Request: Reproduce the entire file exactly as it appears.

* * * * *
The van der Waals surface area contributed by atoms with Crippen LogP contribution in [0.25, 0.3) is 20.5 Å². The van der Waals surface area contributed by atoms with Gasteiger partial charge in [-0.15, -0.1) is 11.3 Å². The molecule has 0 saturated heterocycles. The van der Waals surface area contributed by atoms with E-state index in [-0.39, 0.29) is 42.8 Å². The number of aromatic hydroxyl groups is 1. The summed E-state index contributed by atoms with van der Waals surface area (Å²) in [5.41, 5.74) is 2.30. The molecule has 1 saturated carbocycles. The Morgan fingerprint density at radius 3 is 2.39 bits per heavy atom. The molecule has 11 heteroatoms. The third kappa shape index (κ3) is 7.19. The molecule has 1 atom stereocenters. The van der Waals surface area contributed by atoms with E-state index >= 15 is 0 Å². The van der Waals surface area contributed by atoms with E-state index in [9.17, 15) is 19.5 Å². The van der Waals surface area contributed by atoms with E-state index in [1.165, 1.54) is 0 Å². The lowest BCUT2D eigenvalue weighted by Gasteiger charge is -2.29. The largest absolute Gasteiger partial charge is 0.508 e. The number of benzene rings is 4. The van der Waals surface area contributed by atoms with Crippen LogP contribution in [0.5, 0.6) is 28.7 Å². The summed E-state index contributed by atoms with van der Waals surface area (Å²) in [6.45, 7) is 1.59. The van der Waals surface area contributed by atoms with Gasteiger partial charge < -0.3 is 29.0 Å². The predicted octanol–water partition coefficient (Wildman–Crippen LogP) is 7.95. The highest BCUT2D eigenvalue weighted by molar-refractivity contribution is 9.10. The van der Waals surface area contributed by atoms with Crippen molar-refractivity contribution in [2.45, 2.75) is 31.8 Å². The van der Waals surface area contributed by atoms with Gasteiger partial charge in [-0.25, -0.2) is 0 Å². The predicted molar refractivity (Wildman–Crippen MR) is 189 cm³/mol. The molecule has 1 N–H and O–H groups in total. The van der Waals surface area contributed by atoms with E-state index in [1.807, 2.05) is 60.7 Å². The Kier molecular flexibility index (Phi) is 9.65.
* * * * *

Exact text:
The van der Waals surface area contributed by atoms with Crippen LogP contribution in [0.25, 0.3) is 20.5 Å². The van der Waals surface area contributed by atoms with Gasteiger partial charge in [-0.15, -0.1) is 11.3 Å². The molecule has 0 saturated heterocycles. The van der Waals surface area contributed by atoms with E-state index in [-0.39, 0.29) is 42.8 Å². The number of aromatic hydroxyl groups is 1. The summed E-state index contributed by atoms with van der Waals surface area (Å²) in [5.41, 5.74) is 2.30. The molecule has 1 saturated carbocycles. The Morgan fingerprint density at radius 3 is 2.39 bits per heavy atom. The molecule has 11 heteroatoms. The third kappa shape index (κ3) is 7.19. The molecule has 1 atom stereocenters. The van der Waals surface area contributed by atoms with E-state index >= 15 is 0 Å². The van der Waals surface area contributed by atoms with E-state index in [9.17, 15) is 19.5 Å². The van der Waals surface area contributed by atoms with E-state index in [1.165, 1.54) is 0 Å². The lowest BCUT2D eigenvalue weighted by Gasteiger charge is -2.29. The largest absolute Gasteiger partial charge is 0.508 e. The number of benzene rings is 4. The van der Waals surface area contributed by atoms with Crippen LogP contribution in [0.5, 0.6) is 28.7 Å². The summed E-state index contributed by atoms with van der Waals surface area (Å²) in [6.45, 7) is 1.59. The van der Waals surface area contributed by atoms with Gasteiger partial charge < -0.3 is 29.0 Å². The predicted octanol–water partition coefficient (Wildman–Crippen LogP) is 7.95. The highest BCUT2D eigenvalue weighted by molar-refractivity contribution is 9.10. The van der Waals surface area contributed by atoms with Crippen molar-refractivity contribution in [2.45, 2.75) is 31.8 Å². The van der Waals surface area contributed by atoms with Gasteiger partial charge in [-0.25, -0.2) is 0 Å². The predicted molar refractivity (Wildman–Crippen MR) is 189 cm³/mol. The molecule has 1 N–H and O–H groups in total. The van der Waals surface area contributed by atoms with E-state index in [1.807, 2.05) is 60.7 Å². The Kier molecular flexibility index (Phi) is 9.65.